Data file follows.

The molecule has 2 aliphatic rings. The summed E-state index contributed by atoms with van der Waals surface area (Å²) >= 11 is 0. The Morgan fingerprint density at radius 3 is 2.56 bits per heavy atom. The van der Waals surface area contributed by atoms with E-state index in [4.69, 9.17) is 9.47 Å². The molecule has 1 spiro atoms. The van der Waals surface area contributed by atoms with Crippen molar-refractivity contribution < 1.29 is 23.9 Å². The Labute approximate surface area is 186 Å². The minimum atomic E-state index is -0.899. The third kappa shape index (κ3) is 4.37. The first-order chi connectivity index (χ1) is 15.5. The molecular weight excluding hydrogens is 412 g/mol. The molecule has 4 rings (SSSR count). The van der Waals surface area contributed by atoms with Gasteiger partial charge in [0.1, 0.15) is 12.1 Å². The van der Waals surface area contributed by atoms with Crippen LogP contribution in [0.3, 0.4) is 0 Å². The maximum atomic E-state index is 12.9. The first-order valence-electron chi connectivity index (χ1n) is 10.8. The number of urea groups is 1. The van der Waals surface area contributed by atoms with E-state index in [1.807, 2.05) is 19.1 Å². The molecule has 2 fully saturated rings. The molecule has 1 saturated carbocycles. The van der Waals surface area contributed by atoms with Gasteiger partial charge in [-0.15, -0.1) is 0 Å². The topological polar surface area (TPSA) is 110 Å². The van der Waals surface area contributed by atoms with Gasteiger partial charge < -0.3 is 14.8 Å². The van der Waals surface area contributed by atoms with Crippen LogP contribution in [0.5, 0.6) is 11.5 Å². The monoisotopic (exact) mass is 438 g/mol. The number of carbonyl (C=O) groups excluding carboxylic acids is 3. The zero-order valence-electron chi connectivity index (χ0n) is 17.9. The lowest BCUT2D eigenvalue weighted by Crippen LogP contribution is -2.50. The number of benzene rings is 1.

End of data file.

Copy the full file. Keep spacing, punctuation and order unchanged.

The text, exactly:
The molecule has 2 aliphatic rings. The summed E-state index contributed by atoms with van der Waals surface area (Å²) >= 11 is 0. The Morgan fingerprint density at radius 3 is 2.56 bits per heavy atom. The van der Waals surface area contributed by atoms with E-state index in [4.69, 9.17) is 9.47 Å². The molecule has 1 spiro atoms. The van der Waals surface area contributed by atoms with Crippen molar-refractivity contribution < 1.29 is 23.9 Å². The Labute approximate surface area is 186 Å². The minimum atomic E-state index is -0.899. The third kappa shape index (κ3) is 4.37. The first-order chi connectivity index (χ1) is 15.5. The molecular weight excluding hydrogens is 412 g/mol. The molecule has 4 rings (SSSR count). The van der Waals surface area contributed by atoms with Gasteiger partial charge in [0.1, 0.15) is 12.1 Å². The van der Waals surface area contributed by atoms with Crippen LogP contribution in [0.3, 0.4) is 0 Å². The maximum atomic E-state index is 12.9. The first-order valence-electron chi connectivity index (χ1n) is 10.8. The number of urea groups is 1. The van der Waals surface area contributed by atoms with E-state index in [1.807, 2.05) is 19.1 Å². The molecule has 2 fully saturated rings. The molecule has 1 saturated carbocycles. The van der Waals surface area contributed by atoms with Gasteiger partial charge in [-0.15, -0.1) is 0 Å². The topological polar surface area (TPSA) is 110 Å². The van der Waals surface area contributed by atoms with Gasteiger partial charge < -0.3 is 14.8 Å². The van der Waals surface area contributed by atoms with Crippen LogP contribution in [0.5, 0.6) is 11.5 Å². The monoisotopic (exact) mass is 438 g/mol. The number of carbonyl (C=O) groups excluding carboxylic acids is 3. The zero-order valence-electron chi connectivity index (χ0n) is 17.9. The lowest BCUT2D eigenvalue weighted by Crippen LogP contribution is -2.50. The number of benzene rings is 1.